ROLLING BLACKOUTS COASTAL FEVER THE FRENCH PRESS EP SUB POP
18t JAY SOM EVERYBODY WORKS POLYVINYL
  SEE TIES BLUE ÉLAN
  THE SHINS HEARTWORMS COLUMBIA
  SLEAFORD MODS ENGLISH TAPAS ROUGH TRADE
  TIM KASHER NO RESOLUTION 15 PASSENGER
23t BASEMENT PROMISE EVERYTHING RUN FOR COVER
  CHARLY BLISS GUPPY BARSUK
  DUDE YORK SINCERELY HARDLY ART
  FINDLAY FORGOTTEN PLEASURES THE END
  HIPPO CAMPUS LANDMARK GRAND JURY
  JAPANDROIDS NEAR TO THE WILD HEART OF LIFE ANTI-
  JOHNOSSI BLOOD JUNGLE CAROLINE
  LAURA MARLING SEMPER FEMININA MORE ALARMING
  LOS CAMPESINOS! SICK SCENES WICHITA
  METHYL ETHYL EVERYTHING IS FORGOTTEN 4AD
  MEW VISUALS PIAS
  STRAND OF OAKS HARD LOVE DEAD OCEANS
  TEMPLES VOLCANO FAT POSSUM
  THUNDERCAT DRUNK BRAINFEEDER
  THE XX I SEE YOU YOUNG TURKS

Dominic
Goodnight, Doggies.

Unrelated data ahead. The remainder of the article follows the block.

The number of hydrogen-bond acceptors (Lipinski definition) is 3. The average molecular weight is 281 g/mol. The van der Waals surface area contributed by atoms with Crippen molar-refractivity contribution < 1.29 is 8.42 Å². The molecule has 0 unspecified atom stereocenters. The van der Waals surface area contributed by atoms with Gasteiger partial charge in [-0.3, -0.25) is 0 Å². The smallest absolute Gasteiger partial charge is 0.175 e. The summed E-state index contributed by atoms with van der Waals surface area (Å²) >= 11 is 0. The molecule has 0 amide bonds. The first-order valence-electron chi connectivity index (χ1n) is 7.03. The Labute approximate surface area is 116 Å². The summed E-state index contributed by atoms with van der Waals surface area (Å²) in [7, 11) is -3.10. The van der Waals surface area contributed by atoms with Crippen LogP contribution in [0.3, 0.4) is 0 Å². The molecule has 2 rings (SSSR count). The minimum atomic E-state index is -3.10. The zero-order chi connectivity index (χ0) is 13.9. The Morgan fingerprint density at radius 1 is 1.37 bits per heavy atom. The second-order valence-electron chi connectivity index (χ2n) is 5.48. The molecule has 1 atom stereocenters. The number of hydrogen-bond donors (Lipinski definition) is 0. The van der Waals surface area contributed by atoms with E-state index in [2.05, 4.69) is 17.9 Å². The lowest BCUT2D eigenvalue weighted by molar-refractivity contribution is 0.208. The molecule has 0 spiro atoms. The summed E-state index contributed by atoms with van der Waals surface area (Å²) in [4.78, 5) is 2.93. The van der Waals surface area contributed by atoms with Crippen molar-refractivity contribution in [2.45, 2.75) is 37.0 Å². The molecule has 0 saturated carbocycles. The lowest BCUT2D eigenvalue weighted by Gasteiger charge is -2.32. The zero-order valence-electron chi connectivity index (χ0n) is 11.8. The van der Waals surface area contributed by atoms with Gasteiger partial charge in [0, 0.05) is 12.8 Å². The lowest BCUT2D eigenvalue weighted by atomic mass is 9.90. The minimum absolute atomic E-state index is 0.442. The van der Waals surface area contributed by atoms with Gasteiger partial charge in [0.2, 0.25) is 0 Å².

(Lame-O)

Dominic Angelella has been a mainstay of the Philadelphia music scene for some time now.  He's been half of the band  DRGN King, co-frontman of Lithuania (with Dr. Dog drummer Eric Slick), and he's toured with bands like mewithoutYou and Cold Fronts.  Now Dominic steps up with complete creative control of his latest project, simply under his own first name, with the new album Goodnight, Doggies.  I recently sat down with Dominic to chat about the album and he recorded acoustic versions of three of its songs for our latest FMQB SubModern Session.

FMQB: So is Dominic just you as a solo musician or are you appropriating your name as a band name?

Dominic Angelella: I'm still trying to figure out if it's a band name or a solo project.  I think it just is a solo project at this point.  It was happening on the tour where people would be like, "Dominic's band Dominic is playing next," and that doesn't sound right.
 
FMQB: What was your thought process in doing this thing as just yourself?